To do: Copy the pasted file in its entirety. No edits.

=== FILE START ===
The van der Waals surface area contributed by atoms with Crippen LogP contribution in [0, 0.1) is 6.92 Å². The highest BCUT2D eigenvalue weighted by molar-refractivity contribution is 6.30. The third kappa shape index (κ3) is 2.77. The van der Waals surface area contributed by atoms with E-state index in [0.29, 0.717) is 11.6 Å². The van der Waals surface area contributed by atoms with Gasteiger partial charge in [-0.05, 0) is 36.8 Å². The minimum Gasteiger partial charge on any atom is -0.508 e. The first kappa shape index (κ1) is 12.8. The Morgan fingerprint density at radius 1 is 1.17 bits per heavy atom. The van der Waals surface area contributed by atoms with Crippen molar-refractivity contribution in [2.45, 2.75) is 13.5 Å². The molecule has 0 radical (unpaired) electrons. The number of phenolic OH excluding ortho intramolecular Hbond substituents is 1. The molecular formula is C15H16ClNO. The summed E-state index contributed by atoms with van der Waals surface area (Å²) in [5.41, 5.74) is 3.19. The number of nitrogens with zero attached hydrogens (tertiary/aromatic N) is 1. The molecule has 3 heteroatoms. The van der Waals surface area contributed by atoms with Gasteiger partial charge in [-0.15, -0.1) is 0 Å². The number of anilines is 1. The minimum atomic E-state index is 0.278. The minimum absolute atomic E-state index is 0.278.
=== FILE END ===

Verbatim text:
The van der Waals surface area contributed by atoms with Crippen LogP contribution in [0, 0.1) is 6.92 Å². The highest BCUT2D eigenvalue weighted by molar-refractivity contribution is 6.30. The third kappa shape index (κ3) is 2.77. The van der Waals surface area contributed by atoms with E-state index in [0.29, 0.717) is 11.6 Å². The van der Waals surface area contributed by atoms with Gasteiger partial charge in [-0.05, 0) is 36.8 Å². The minimum Gasteiger partial charge on any atom is -0.508 e. The first kappa shape index (κ1) is 12.8. The Morgan fingerprint density at radius 1 is 1.17 bits per heavy atom. The van der Waals surface area contributed by atoms with Crippen molar-refractivity contribution in [2.45, 2.75) is 13.5 Å². The molecule has 0 radical (unpaired) electrons. The number of phenolic OH excluding ortho intramolecular Hbond substituents is 1. The molecular formula is C15H16ClNO. The summed E-state index contributed by atoms with van der Waals surface area (Å²) in [5.41, 5.74) is 3.19. The number of nitrogens with zero attached hydrogens (tertiary/aromatic N) is 1. The molecule has 3 heteroatoms. The van der Waals surface area contributed by atoms with Gasteiger partial charge in [-0.15, -0.1) is 0 Å². The number of anilines is 1. The minimum atomic E-state index is 0.278. The minimum absolute atomic E-state index is 0.278.